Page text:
Lost in Conversation

Published 21st February 2014
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We all do it without thinking about it, particularly at work, but using jargon is a very exclusive way of communicating.

The other day at work I was showing around two photographers and, at one of our photo shoot spots, we got chatting about the sort of shot we were looking for. Before I knew it, they started talking about angles, shutter speed, lighting, ISO and just about every setting on the camera, which I struggled to follow.

It wasn’t just because I hadn’t brushed up on my photography skills, it could have been any profession – electrician, scientist, bus driver, writer – they all have their own specific terminology. Not only that but it makes sense to be able to communicate amongst colleagues using this vocabulary to refer to particular subjects which are to do with your work. The use of jargon actually makes a job easier because you can quickly communicate what you need to say and know your colleagues will understand.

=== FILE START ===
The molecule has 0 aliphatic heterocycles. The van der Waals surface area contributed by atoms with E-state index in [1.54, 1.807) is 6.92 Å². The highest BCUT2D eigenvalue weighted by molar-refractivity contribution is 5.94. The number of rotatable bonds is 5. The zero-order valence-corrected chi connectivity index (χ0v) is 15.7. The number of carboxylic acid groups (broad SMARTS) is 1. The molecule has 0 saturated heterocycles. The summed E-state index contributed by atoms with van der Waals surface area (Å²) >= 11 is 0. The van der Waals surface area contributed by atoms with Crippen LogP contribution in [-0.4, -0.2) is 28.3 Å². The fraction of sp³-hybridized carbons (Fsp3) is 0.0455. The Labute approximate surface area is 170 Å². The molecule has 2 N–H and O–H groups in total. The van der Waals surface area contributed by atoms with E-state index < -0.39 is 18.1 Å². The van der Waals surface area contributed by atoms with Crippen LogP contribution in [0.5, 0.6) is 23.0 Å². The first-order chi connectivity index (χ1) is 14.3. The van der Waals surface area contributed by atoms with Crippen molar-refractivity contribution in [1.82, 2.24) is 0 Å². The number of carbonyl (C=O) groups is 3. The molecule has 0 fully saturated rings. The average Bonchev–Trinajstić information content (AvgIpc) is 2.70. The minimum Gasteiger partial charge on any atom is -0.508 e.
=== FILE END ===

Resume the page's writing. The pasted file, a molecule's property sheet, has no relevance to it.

However, when you are outside of the circle, jargon is almost like a foreign language. You know roughly what people are talking about but you can’t always keep up. Unlike speaking a foreign language, it is not generally a conscious decision to start using it. It’s something you lapse into at work and with those in a similar profession and we use it as a way of signally that we are on the same level.

In the case of the photographers, this was normal vocabulary which they used on a day-to-day basis. Like many of us, we get used to certain words or phrases which, to anyone else, don’t make any sense. Jargon is a specialised form of language. It is used by select groups of people but changes from group to group and is sometimes almost unintelligible to those outside the group.

Like many things in linguistics, the more you get used to it, the better you understand it. You can learn to talk the talk and instead of standing at the edge of the group, you can take part. Perhaps if I’d spent some time learning about photography, I would have been alright but it is also a case of how useful it would be in everyday life and how highly you value it.

I reckon I can get by without knowing about shutter speed and ISO but it has made me more aware of aspects of photography which may encourage me to find out more.

So next time you start a conversation at work, bear in mind the words you use which are exclusive to your business. I think you’ll be surprised.

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